Share local data with local government units and regional and national agencies. This can bring a positive focus through policies, or prompt sustainable, resilient and climate appropriate activities.

Strengthen capacities

Strengthen the capacities of community members by investing in human resource development. Communities should be able to manage their own development through the risk-informed development planning process, and take action or adopt practices in their daily activities that build resilience.


“There are many other important roles within society, within the community, that need to be valued. One is what we women do with the NUDEC (local civil defence centres).” Christina Rosario de Oliveira, Brazil © GNDR/Julia Lemos Lima

3. Coherence

Ensure coherence between various policies, schemes, plans, programmes, actors and decision makers:

  • Examine development plans, environmental regulation zones and rules, disaster management plans; review how they apply to the community and how they connect to national policies, or policies of other sectors
  • Develop actions to strengthen horizontal coherence between plans addressing different risks or sectors, and vertical coherence between local government and national plans
  • Ensure actions selected align with existing local and national policies and plans

4. Risk-informed development planning

Estimate the need for carrying out individual stages of risk-informed development planning and implementing the actions and strategic interventions around resilient and sustainable development, risk mitigation and adaptation. 

The needs include: 

  • Financial support for implementing actions or strategic interventions proposed 
  • Human resources to implement actions
  • Institutional support, for example from local government units, other regulatory agencies of the government (sector specific, national, regional or local agencies)

5. Funding

Identify funds from various financial modes to implement proposed actions/strategic interventions.

  • Take the community agenda and proposed strategies, actions and interventions to other decision-making stakeholders (especially government departments, local government units, technical agencies and institutions, and private sector organisations)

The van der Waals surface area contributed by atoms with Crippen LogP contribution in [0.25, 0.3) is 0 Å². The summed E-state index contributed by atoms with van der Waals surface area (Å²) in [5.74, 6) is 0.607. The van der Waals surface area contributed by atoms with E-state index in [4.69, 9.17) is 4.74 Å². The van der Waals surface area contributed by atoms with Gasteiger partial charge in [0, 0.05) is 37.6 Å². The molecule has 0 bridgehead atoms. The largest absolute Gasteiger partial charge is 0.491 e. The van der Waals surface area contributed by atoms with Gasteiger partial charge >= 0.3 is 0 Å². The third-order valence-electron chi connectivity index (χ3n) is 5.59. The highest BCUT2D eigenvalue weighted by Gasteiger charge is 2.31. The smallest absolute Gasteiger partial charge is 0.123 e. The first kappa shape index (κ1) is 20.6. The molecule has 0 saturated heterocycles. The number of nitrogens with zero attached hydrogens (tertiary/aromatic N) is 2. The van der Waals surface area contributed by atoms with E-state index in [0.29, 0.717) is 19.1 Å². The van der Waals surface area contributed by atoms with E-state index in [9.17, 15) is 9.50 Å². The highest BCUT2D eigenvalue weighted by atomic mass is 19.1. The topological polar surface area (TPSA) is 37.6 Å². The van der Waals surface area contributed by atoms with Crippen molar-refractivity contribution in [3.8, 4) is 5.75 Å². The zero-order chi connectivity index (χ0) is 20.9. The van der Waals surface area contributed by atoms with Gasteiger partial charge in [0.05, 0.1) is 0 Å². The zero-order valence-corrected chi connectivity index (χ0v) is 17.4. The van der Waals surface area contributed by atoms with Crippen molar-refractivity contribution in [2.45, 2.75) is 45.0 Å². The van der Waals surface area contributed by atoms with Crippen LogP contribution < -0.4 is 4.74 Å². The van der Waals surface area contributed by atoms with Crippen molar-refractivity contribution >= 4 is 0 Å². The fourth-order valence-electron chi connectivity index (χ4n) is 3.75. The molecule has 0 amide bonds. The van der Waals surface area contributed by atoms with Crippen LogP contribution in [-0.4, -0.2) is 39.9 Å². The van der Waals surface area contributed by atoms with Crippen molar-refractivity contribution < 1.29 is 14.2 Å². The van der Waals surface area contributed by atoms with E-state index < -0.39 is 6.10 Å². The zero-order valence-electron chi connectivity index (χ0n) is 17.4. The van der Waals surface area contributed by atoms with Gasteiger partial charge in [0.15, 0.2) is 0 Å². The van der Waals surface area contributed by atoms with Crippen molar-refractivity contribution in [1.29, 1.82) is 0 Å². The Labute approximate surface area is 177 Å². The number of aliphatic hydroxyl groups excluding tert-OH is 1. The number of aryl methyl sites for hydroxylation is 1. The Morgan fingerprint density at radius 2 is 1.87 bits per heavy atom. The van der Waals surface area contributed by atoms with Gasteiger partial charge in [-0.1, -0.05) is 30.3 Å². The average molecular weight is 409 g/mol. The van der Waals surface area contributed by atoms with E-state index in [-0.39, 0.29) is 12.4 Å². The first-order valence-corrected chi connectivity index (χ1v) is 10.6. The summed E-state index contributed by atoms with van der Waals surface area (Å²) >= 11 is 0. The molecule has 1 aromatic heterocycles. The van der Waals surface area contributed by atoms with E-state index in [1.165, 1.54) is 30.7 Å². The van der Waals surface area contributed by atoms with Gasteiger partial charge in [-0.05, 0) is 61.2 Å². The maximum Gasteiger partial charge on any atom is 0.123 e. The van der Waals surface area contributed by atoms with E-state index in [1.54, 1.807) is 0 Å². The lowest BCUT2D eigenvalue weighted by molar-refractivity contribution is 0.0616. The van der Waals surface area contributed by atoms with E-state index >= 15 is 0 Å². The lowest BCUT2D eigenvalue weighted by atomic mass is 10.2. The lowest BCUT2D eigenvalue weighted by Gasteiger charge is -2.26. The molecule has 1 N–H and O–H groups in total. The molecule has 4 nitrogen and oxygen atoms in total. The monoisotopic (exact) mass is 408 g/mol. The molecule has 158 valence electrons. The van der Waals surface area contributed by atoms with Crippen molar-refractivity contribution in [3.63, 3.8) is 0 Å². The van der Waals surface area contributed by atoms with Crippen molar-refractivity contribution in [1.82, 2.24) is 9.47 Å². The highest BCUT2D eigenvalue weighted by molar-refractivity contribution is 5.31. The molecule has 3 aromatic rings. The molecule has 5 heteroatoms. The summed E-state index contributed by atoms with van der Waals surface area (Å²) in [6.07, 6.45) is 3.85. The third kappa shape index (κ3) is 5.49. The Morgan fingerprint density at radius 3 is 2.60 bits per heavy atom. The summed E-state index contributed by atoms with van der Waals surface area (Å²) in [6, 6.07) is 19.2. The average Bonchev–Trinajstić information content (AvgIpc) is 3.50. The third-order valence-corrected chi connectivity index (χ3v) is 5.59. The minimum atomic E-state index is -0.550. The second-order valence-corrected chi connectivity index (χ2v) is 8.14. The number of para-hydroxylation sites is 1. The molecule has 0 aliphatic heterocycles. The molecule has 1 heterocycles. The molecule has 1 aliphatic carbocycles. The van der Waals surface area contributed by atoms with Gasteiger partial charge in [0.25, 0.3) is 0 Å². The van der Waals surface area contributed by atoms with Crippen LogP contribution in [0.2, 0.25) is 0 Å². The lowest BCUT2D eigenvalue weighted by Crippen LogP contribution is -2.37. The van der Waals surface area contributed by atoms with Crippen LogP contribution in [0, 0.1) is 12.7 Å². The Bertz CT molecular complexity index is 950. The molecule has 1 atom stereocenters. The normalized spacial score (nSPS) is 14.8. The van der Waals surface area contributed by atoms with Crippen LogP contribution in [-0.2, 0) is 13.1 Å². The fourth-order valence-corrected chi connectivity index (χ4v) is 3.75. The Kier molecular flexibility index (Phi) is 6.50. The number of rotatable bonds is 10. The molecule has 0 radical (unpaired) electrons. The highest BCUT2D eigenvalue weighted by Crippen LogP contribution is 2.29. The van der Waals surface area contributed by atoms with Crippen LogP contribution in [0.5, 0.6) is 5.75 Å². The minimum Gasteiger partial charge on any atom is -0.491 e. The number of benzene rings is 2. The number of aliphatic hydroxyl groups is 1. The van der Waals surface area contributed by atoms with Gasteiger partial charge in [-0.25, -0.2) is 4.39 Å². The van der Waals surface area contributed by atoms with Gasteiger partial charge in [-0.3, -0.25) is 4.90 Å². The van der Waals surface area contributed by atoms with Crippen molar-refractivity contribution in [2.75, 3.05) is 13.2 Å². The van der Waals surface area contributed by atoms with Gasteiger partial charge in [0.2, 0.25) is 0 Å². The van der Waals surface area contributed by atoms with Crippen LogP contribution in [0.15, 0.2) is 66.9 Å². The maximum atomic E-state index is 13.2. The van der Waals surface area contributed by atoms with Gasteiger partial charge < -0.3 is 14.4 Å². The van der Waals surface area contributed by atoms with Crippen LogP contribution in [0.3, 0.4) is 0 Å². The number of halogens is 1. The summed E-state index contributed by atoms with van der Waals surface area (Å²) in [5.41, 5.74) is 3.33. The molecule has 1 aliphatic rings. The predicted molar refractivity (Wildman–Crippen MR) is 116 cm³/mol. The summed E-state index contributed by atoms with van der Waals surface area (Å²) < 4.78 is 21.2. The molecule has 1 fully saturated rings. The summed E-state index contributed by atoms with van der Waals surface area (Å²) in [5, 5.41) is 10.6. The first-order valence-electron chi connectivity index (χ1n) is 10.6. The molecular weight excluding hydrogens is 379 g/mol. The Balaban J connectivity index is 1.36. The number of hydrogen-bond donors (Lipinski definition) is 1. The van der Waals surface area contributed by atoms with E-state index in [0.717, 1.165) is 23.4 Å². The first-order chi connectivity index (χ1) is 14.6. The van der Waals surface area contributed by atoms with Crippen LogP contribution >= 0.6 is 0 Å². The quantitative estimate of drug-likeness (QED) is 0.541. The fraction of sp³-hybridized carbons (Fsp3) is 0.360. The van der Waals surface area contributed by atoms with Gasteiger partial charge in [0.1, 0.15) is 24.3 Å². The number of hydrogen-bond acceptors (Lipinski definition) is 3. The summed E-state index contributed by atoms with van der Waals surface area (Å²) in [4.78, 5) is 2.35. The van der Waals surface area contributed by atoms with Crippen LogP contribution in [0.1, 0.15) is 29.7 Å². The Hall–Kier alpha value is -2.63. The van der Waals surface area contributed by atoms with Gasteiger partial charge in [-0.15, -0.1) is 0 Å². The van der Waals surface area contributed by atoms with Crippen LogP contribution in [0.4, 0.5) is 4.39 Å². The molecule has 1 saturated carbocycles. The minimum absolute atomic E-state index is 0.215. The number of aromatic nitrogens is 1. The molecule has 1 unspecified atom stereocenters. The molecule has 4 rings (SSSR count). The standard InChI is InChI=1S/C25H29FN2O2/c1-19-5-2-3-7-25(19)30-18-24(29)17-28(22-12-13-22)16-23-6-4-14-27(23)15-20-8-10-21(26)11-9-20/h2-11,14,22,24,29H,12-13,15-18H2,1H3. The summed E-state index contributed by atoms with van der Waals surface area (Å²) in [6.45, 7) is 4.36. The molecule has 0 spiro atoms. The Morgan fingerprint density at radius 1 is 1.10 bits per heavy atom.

• The roles of locally elected representatives or local government representatives are critical in supporting civil society organisations (CSOs) and community members to access necessary funds; directly request government implementation of proposed actions and strategic interventions
  • Local government units and elected representatives can bridge communications and access to government funded plans that align with the community agenda for risk-informed, resilient and sustainable development; it will be very useful to engage with elected representatives and office holders 
  • For non-government funds, CSOs may explore corporate social responsibility funds, or funds from local businesses who may directly or indirectly benefit from risk-informed development in the locality and region; for this, organisations and communities have to bring out innovative models to engage local businesses 
  • Exploring in-situ funds generated via local cooperative and social enterprises based on grassroots economic organisation of community members

6. Monitoring mechanisms

Co-create a monitoring mechanism to monitor risk drivers, vulnerabilities, hazards and resilience with the community task force:

  • Design of the monitoring mechanism must be collaborative and involve experts in disaster monitoring, forecasting and management; agreement has to be reached on who will take up the monitoring tasks, frequency of monitoring, and the resources required to develop a monitoring mechanism within the community
  • Crowdsourcing data is an option to continuously keep track of the conditions of communities and their habitats; this method relies on data gathering mobile apps and websites which the public are expected to use to upload data and observations

Project partners

Our Risk-Informed Development Guide was produced as part of our Local Leadership for Global Impact project. The project and all related content was funded by the German Federal Ministry for Economic Cooperation and Development (BMZ). All content is the sole responsibility of GNDR and does not necessarily reflect the views of the BMZ.

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Our Local Leadership for Global Impact project is implemented in partnership with Diakonie Katastrophenhilfe.